How Miss Perkins Learned To Lobby

PrintPrintEmailEmail

Her conversations with Wagner, who was still the majority leader in the senate, were never as frank. She admired Wagner, an immigrant who had worked his way through college and law school, and she liked the way he relied on fact rather than rhetoric in his speeches. But he lacked Smith’s charm. He was better-looking, for Smith had a scrawny neck and a beak of a nose, but his language was less vivid, his appearance and expression more austere. For her at least he had none of “that quality which makes you feel that even if he might be wrong, you will go along with him.”

She had been lobbying for almost three months before there was any sign of progress. Then, on March 27, two days before the legislature was scheduled to adjourn, MacManus, the chairman of the senate’s Commit- tee on Labor and Industry, presented the fifty-four-hour bill for debate and final passage. The bill’s opponents, led by Senator Victor M. Alien of Troy, offered three amendments, but its supporters held ranks and voted them down. In the debate Senator Alien insisted that the factories of Troy were bright and airy and that the women preferred working in them to staying at home.

He was answered by “Big Tim” Sullivan, who was, like MacManus, a ward boss in New York. (While MacManus was famous for paying the funeral bills of supporters, Sullivan gave away shoes. He was a man of sentiment, and every year on his mother’s birthday he gave the children in his ward—about two thousand of them—a pair of shoes. Not just any old shoes. The child, by going to the Democratic clubhouse, received a ticket to exchange at a local store for shoes that fit.) Sullivan was also a bit of a poet and very much an actor, and he chose to reply to Alien in an ironic vein: Mr. President, I wish to endorse everything my honored friend, the Senator from Troy, has just said. I’ve seen the shirt factories of Troy, and I want to tell you that it’s a fine sight, too, to see them women and girls working in those bright, airy places the Senator has so eloquently described. But I also want to tell you that it’s a far finer sight at noon-time to see the fine, big, up-standing men fetching around the women’s dinner pails.

 

Amid the laughter the vote was called, and the bill passed, 32-15. To her delight Perkins saw that both Wagner and James A. Foley, who was Murphy’s son-in-law and unofficial representative in the legislature, voted for it. The fact seemed to substantiate rumors that Murphy had given the bill his approval.

But in the assembly, where the upstate canning and candy industries had concentrated their efforts, the bill had a rougher passage. An amendment to exempt the candy manufacturers for the three months before Christmas had been defeated; but another, exempting canners altogether, had passed on the ground that canning was a seasonal industry that required long hours for a short period in order to avoid spoilage.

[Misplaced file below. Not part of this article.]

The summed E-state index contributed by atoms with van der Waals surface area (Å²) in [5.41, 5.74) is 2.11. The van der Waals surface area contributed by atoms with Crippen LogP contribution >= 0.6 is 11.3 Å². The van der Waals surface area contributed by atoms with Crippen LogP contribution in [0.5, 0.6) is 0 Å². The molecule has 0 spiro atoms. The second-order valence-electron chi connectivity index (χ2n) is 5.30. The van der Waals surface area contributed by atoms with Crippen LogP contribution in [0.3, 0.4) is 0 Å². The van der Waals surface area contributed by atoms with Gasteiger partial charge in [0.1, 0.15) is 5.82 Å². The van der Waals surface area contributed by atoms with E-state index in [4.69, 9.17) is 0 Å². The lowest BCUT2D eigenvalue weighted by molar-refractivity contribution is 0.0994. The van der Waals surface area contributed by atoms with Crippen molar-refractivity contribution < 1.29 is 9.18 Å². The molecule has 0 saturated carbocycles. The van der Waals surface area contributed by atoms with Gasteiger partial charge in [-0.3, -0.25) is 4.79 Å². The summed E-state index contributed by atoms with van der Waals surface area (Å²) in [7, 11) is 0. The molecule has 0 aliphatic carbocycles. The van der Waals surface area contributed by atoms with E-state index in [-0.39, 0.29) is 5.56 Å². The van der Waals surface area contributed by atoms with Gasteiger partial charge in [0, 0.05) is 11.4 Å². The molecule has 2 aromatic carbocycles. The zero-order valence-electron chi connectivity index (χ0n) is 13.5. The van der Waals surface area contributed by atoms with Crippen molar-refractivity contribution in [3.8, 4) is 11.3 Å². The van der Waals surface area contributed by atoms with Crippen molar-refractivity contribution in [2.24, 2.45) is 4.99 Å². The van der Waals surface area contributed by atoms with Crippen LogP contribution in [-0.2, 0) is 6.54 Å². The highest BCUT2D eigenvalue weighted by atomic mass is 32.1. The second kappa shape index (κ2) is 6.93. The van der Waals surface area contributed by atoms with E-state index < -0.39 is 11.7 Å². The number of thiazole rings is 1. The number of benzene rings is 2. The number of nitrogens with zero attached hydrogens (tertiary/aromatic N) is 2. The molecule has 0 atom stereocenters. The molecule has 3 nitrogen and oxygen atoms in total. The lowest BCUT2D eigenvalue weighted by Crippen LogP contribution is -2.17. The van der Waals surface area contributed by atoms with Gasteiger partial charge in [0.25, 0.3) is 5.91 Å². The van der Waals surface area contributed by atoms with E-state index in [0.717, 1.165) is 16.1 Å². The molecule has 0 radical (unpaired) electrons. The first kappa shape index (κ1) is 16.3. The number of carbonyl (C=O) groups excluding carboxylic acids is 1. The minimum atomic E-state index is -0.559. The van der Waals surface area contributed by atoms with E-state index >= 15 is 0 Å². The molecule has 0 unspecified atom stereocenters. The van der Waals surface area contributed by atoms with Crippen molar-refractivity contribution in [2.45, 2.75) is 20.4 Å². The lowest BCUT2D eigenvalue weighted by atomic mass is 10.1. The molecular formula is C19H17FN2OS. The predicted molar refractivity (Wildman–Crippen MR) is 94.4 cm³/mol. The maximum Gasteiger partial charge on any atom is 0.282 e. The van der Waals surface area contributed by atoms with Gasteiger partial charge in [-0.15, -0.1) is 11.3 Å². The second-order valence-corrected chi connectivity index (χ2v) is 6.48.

The assembly’s Rules Committee, therefore, had two bills: its own amended bill exempting the canners, known as the Jackson bill, and the unamended MacManus bill sent from the senate. All day on Thursday, March 28, Perkins tried to persuade the chairman and members of the Rules Committee to report out the MacManus bill. But in the half hour while she was at dinner, the committee reported out the Jackson bill.

When she complained to Smith, he said, “I’m afraid that was intended.”

“What do you mean?”

“I can’t tell you any more about it,” he said, “but I am sure that was intended.”

The next day, when the amended bill was put to a vote, it passed the assembly, 104-26, and was sent to the senate.

Perkins considered her problem. The senate was more likely to pass the assembly’s bill than vice versa, because the assembly’s bill would affect fewer industries. For three years, however, the Consumers’ League had proclaimed up and down the length and breadth of the state that it would never accept a bill that exempted the canneries. Now Frances Perkins, feeling the need of guidance, called New York but could not reach Mrs. Kelley. The league’s lawyers and several of its directors insisted that she stand firm: she must try to persuade the assembly to pass the senate’s bill. Pauline Goldmark, the chairman of the league’s committee on legislation, was on her way to Albany to help.

The session had been scheduled to end at noon, but the leaders had stopped the clocks, declaring that they would continue until the work was done. A band from the Catholic Protectory in New York, which had come up to enliven the closing hours with music, instead played in the assembly’s gallery during a short recess while some of the rowdier assemblymen bombarded each other with copies of unpassed bills. Time went by despite the immobilized clocks. Hurrying back to the senate from the assembly, Perkins met one of her senatorial stalwarts by the elevator. He was leaving to catch an evening train.